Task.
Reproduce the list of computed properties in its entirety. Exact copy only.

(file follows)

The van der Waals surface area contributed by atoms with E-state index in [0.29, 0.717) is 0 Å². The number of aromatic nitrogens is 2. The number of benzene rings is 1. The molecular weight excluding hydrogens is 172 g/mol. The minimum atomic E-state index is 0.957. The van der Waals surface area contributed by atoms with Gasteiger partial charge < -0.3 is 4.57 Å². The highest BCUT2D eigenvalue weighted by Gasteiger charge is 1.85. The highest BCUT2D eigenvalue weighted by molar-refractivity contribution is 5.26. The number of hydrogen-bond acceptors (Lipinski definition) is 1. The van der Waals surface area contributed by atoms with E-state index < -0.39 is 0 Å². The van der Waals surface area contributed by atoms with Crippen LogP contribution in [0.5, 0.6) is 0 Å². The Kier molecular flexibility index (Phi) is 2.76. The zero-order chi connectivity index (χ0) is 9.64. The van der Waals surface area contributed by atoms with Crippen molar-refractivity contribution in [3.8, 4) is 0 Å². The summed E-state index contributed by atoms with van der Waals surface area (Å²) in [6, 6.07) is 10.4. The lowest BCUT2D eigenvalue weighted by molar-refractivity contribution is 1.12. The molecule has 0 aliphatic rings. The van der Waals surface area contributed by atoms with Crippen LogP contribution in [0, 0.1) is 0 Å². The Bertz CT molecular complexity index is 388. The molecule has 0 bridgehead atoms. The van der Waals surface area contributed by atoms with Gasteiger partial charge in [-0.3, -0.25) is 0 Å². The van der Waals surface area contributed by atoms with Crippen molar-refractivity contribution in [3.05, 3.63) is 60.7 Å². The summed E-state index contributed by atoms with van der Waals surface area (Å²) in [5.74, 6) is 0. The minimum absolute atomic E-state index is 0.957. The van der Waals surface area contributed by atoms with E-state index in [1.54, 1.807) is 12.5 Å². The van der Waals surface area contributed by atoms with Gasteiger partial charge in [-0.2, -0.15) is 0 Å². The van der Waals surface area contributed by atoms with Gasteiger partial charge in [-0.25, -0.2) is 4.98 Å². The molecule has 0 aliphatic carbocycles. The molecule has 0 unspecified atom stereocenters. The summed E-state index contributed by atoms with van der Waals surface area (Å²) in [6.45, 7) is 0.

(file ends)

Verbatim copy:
The van der Waals surface area contributed by atoms with E-state index in [0.29, 0.717) is 0 Å². The number of aromatic nitrogens is 2. The number of benzene rings is 1. The molecular weight excluding hydrogens is 172 g/mol. The minimum atomic E-state index is 0.957. The van der Waals surface area contributed by atoms with Gasteiger partial charge < -0.3 is 4.57 Å². The highest BCUT2D eigenvalue weighted by Gasteiger charge is 1.85. The highest BCUT2D eigenvalue weighted by molar-refractivity contribution is 5.26. The number of hydrogen-bond acceptors (Lipinski definition) is 1. The van der Waals surface area contributed by atoms with E-state index < -0.39 is 0 Å². The van der Waals surface area contributed by atoms with Crippen LogP contribution in [0.5, 0.6) is 0 Å². The Kier molecular flexibility index (Phi) is 2.76. The zero-order chi connectivity index (χ0) is 9.64. The van der Waals surface area contributed by atoms with Crippen molar-refractivity contribution in [3.8, 4) is 0 Å². The summed E-state index contributed by atoms with van der Waals surface area (Å²) in [6, 6.07) is 10.4. The lowest BCUT2D eigenvalue weighted by molar-refractivity contribution is 1.12. The molecule has 0 aliphatic rings. The van der Waals surface area contributed by atoms with Crippen LogP contribution in [0, 0.1) is 0 Å². The Bertz CT molecular complexity index is 388. The molecule has 0 bridgehead atoms. The van der Waals surface area contributed by atoms with Gasteiger partial charge in [-0.3, -0.25) is 0 Å². The van der Waals surface area contributed by atoms with Crippen molar-refractivity contribution in [3.05, 3.63) is 60.7 Å². The summed E-state index contributed by atoms with van der Waals surface area (Å²) in [5.74, 6) is 0. The minimum absolute atomic E-state index is 0.957. The van der Waals surface area contributed by atoms with E-state index in [1.54, 1.807) is 12.5 Å². The van der Waals surface area contributed by atoms with Gasteiger partial charge in [-0.2, -0.15) is 0 Å². The van der Waals surface area contributed by atoms with Gasteiger partial charge in [-0.25, -0.2) is 4.98 Å². The molecule has 0 aliphatic carbocycles. The molecule has 0 unspecified atom stereocenters. The summed E-state index contributed by atoms with van der Waals surface area (Å²) in [6.45, 7) is 0.